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46 of 48 people found the following review helpful By Damaskcat HALL OF FAMETOP 100 REVIEWERVINE VOICE on 26 April 2012
Format: Hardcover Vine Customer Review of Free Product ( What's this? )
Throughout my life I have had well meaning people telling me I should want to socialise all the time and that there is something wrong with me because I would almost always prefer to be curled up at home with a book. I have always had to battle for my quiet time against my nearest and dearest who think I should want to be with them. If I spend too much time with other people I start to lose sight of who I am and I have to spend a few hours by myself to recharge my batteries.

This is something I've always known about myself. When I first heard the word `introvert' and understood its meaning I knew it applied to me. But being an introvert was something that you just didn't talk about because being the life and soul of the party was the ideal. To get on at work and in life you need to be outgoing and willing to spend all your time talking to other people. The Western world values extroversion and introverts don't count partly because it is difficult for them to make themselves heard.

The book discusses research in the field and how the quality of introversion is displayed in the world. I found it fascinating to read about those who predicted the last recession and who said that what the banks were doing was extremely risky. Banks were staffed by extroverts who liked taking risks and they didn't want to listen to the quiet people sitting in the corner poring over graphs, charts and figures and predicting doom and gloom. What this book shows is that we need both introverts and extroverts to get a balance between excessive risk and excessive caution.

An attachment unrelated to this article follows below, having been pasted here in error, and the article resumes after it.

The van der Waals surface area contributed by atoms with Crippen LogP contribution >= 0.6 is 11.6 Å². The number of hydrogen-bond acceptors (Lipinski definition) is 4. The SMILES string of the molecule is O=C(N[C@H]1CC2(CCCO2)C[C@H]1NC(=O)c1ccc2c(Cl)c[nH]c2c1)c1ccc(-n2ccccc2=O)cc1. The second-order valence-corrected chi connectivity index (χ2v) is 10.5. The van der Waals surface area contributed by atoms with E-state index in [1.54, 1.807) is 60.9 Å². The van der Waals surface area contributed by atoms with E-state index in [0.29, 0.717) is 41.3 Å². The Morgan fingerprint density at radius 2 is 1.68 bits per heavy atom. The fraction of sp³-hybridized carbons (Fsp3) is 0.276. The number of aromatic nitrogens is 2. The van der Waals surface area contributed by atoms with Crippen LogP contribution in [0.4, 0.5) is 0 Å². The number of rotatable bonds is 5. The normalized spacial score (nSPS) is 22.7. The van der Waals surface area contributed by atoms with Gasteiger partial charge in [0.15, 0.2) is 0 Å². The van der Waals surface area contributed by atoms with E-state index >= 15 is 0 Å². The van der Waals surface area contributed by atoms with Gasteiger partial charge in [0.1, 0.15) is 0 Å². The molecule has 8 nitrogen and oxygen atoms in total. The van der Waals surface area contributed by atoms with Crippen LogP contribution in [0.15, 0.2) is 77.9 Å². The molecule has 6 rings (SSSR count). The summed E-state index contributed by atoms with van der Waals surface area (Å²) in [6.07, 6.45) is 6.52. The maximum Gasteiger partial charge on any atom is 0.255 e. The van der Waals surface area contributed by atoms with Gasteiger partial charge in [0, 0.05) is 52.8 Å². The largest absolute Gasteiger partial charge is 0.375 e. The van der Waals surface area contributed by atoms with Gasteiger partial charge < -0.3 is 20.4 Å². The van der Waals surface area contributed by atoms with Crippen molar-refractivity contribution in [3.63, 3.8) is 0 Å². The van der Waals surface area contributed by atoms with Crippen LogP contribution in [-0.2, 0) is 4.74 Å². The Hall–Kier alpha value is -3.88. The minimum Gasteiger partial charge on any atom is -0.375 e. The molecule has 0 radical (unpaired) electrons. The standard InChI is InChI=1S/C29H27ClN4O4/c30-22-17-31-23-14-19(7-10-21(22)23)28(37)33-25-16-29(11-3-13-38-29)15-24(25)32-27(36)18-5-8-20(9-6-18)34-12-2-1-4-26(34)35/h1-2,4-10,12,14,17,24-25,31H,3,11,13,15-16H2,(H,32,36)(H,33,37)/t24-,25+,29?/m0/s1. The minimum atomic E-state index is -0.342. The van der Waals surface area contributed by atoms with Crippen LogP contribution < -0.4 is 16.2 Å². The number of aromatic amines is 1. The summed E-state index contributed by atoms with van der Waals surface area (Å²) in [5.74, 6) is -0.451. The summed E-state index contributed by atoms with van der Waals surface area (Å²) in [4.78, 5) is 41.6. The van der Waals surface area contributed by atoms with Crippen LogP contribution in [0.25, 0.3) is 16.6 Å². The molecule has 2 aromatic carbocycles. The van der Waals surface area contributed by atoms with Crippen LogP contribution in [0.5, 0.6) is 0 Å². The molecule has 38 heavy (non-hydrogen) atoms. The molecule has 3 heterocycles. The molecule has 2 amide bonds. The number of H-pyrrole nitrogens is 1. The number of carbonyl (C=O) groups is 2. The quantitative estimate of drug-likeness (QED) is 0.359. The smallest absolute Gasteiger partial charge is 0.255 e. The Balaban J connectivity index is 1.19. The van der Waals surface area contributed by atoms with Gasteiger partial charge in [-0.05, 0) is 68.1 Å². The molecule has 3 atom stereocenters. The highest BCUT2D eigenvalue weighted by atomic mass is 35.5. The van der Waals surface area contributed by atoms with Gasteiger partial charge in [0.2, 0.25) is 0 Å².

I was intrigued to learn that it is not only human beings who are introverts or extroverts, animals and even fish have those qualities too.
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192 of 204 people found the following review helpful By Dr. Stephen J. Wooding VINE VOICE on 26 April 2012
Format: Hardcover Vine Customer Review of Free Product ( What's this? )
Written by an introvert mainly for introverts, this is a good mix of research, reflection, anecdotes and advice that's also obviously quite a personal work for the author. It's well written, definitely thoroughly researched though at times feels like she's trying to justify the introvert's way of being rather than overtly celebrate it - perhaps just a reflection of the subtext of the book!

As someone who's clearly been a life-long introvert and also an experiences personality and psychometric profiler I was curious to see what the author's take would be on the introvert vs. extrovert debate. My impression is that she's writing from the point of view of an introvert who found herself vying for a place in an extrovert's world who then discovered more and more people like her. She refers to the 'Extrovert Ideal' a lot which seems to be a reflection of the fact she's US-based and statistically this is a more extrovert nation and culture with around 65% of the population measuring as extroverts, casting introverts into the minority. However, for the UK reader it might be a little trickier to identify so intensely with her experience as in the UK the population is split almost evenly.

My guess is that this book is more likely to be read by more introverted souls seeking to understand themselves and their power better - and I'll be recommending it to some of my friends! It would be a shame for the extroverts of the world to miss out on getting to grips with what's actually happening beneath the calmer, quieter, more placid surfaces of some of their family, friends and colleagues, and I'll be recommending that those friends then pass it on to the extroverts in their lives!